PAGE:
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Title: Comparing the effects of ketamine and lidocaine on mood, subjective drug effects, and pain
Author: Knox, Matt
ISNI:       0000 0004 7964 836X
Awarding Body: UCL (University College London)
Current Institution: University College London (University of London)
Date of Award: 2018
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Aim: To explore the effects of sub-anaesthetic intravenous infusions of ketamine compared to lidocaine in chronic neuropathic pain patients. The study examined the effects of ketamine treatment on mood, subjective drug effects and pain. The association between pain and mood was also evaluated. Method: A between subject's design was used to compare patients receiving ketamine treatment (n=24) with a control group receiving lidocaine treatment (n=34) over four-time points (baseline, mid-infusion, post-infusion and one-week follow-up). Mood was assessed using the Hospital Anxiety and Depression Scale (HADS), Patient Health Questionnaire-2 (PHQ-2) and an 11-point Numerical Rating Scale (NRS). Pain was assessed over three indices (intensity, distress and interference) using 11-point NRS and similar scales were used for patient ratings of subjective drug effects. Results: Both ketamine and lidocaine treatments yielded similar reductions in pain intensity at the one-week follow-up. Ketamine provided a greater reduction in pain intensity during the infusion. Subjective drug effect scales indicated that the ketamine treatment group felt significantly higher, felt a stronger sensation of drug effect, and liked the drug effect more than the lidocaine group. Data from mood measures were inconclusive. PHQ-2 and depression NRS showed reductions in scores of depression at the one-week follow-up for both treatment groups. However, HADS depression scores showed no significant differences. HADS anxiety data indicated that both ketamine and lidocaine groups showed significant reductions in anxiety at one-week follow-up. Further correlational analysis indicated a relationship between a reduction in both pain intensity and interference scores (baseline and one-week follow-up) with a reduction in HADS anxiety scores for the ketamine treatment group. Conclusion: The findings support previous literature showing the efficacy of ketamine treatment for chronic neuropathic pain. Results indicated that participants experienced the acute reinforcing effects of ketamine (feeling high and liking the drug effect) but did not want more of the drug. This may indicate a reduced abuse potential in the chronic pain population. Findings also indicated that ketamine did not produce anti-depressant effects in patients with chronic neuropathic pain. Therefore, that the rapid-acting anti-depressant effects found in populations of treatment-resistant depressed patients may not extend to those with chronic pain.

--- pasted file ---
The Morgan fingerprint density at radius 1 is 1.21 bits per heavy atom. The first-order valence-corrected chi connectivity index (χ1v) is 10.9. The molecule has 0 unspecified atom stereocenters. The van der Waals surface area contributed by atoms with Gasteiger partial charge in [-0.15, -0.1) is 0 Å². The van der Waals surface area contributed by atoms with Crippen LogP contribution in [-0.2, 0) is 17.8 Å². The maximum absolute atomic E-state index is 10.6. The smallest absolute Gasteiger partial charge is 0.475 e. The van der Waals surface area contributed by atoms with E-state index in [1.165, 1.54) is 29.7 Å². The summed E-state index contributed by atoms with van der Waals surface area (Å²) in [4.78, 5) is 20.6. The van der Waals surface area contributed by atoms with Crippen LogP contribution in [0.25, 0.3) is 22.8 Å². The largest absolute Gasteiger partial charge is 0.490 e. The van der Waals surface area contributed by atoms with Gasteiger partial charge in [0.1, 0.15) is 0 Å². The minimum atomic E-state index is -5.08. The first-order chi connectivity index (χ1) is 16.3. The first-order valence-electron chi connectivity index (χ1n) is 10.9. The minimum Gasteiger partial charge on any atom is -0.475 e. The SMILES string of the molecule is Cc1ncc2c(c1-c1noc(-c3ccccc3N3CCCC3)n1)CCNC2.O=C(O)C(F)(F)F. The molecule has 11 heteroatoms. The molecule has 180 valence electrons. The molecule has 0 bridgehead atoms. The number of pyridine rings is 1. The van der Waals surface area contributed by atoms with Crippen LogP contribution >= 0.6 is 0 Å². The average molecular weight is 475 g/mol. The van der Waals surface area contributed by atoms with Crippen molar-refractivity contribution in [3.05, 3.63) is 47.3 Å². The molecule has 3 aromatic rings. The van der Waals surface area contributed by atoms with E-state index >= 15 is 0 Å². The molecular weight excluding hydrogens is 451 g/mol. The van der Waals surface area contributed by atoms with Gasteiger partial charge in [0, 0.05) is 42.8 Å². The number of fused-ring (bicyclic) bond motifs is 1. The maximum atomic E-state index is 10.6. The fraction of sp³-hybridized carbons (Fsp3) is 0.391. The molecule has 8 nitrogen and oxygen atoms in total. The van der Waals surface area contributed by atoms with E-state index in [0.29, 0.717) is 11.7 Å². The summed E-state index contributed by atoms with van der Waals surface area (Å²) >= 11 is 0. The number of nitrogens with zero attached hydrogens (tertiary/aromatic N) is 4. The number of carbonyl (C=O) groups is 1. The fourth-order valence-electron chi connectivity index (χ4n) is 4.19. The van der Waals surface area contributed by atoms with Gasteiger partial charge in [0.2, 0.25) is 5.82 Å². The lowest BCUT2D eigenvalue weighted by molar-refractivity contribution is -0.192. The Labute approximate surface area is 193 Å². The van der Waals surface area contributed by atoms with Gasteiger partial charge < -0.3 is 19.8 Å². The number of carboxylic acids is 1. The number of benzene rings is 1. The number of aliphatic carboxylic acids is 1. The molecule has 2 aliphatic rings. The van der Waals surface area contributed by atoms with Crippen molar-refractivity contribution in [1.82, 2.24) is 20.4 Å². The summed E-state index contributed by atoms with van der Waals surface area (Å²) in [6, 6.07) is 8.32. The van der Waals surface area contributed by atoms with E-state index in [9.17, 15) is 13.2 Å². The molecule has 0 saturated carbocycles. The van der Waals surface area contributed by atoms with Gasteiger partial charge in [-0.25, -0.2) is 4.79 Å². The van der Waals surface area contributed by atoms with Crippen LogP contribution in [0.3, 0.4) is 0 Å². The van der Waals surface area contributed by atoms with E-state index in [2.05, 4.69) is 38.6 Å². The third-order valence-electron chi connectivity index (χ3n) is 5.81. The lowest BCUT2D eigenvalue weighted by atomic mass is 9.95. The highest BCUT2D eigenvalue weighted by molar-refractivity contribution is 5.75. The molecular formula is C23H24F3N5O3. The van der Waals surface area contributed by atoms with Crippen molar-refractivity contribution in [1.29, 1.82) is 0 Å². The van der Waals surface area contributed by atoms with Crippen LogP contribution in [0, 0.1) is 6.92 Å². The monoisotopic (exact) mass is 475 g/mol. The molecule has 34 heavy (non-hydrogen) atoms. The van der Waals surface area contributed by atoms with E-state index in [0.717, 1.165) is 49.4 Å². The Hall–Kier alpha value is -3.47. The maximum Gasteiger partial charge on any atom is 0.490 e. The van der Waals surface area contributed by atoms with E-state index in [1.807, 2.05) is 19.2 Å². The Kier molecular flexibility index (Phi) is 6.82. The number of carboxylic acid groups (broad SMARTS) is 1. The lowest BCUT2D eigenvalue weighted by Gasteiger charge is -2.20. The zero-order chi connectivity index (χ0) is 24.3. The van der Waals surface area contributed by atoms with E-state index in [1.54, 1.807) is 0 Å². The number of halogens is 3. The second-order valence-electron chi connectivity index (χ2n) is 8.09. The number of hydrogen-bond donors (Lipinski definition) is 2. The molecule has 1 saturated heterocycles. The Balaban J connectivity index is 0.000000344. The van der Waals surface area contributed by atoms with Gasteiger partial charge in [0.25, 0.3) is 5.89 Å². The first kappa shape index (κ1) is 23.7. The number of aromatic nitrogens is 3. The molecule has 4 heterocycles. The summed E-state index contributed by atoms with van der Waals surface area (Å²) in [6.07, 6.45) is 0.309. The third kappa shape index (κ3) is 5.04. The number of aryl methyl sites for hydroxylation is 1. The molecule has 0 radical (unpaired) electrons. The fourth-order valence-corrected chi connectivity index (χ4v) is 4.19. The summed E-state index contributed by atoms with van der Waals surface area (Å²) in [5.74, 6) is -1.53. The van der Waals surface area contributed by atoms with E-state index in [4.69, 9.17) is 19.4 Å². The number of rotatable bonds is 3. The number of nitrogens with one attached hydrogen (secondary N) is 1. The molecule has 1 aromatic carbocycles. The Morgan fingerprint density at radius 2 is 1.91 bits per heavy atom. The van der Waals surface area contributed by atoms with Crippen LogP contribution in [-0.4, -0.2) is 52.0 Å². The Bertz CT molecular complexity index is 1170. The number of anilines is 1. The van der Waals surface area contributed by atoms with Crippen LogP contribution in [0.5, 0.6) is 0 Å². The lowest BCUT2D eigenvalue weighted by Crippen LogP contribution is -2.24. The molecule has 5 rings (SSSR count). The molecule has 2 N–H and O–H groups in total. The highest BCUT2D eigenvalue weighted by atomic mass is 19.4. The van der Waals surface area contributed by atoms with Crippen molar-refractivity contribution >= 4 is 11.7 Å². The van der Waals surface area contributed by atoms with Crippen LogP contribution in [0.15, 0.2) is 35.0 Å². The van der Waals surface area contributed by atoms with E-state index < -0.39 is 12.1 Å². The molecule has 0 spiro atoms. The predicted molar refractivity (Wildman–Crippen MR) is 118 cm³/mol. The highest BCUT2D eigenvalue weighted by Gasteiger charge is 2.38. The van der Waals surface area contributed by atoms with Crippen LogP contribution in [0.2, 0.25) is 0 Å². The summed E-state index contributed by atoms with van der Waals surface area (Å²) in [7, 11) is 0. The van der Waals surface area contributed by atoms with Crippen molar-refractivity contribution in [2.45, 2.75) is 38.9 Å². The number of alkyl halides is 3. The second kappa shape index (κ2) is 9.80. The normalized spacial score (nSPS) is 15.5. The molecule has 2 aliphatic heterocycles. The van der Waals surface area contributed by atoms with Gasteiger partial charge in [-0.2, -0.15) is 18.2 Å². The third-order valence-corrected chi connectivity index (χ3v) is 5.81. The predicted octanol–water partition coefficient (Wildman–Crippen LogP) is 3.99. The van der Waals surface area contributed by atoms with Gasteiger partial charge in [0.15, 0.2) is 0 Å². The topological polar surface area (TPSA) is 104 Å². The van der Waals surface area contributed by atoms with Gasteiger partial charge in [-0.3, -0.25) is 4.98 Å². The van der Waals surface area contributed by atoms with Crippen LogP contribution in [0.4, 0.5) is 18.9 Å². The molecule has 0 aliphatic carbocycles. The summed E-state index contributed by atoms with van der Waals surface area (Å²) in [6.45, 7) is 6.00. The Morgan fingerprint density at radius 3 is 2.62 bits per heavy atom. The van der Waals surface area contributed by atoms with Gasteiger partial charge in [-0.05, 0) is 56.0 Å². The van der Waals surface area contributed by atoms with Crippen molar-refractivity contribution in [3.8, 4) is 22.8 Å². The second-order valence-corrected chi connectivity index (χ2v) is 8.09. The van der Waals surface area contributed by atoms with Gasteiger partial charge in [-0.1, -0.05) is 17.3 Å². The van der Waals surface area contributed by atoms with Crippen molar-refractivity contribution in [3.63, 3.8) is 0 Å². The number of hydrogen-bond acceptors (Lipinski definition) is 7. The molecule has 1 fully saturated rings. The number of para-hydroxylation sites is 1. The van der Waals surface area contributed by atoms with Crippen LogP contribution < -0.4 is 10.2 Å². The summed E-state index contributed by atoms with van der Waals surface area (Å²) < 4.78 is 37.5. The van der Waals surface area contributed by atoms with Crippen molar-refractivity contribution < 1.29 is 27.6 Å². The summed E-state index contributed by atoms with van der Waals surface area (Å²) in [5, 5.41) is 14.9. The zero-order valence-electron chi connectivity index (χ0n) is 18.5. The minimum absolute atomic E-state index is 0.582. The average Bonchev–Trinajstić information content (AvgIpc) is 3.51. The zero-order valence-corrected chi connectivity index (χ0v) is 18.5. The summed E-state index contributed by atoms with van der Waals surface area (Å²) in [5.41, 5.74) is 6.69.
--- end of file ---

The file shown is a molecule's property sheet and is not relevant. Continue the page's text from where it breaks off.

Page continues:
Supervisor: Curran, H. V. ; Kamboj, S. Sponsor: Not available
Qualification Name: Thesis (Ph.D.) Qualification Level: Doctoral
EThOS ID:  DOI: Not available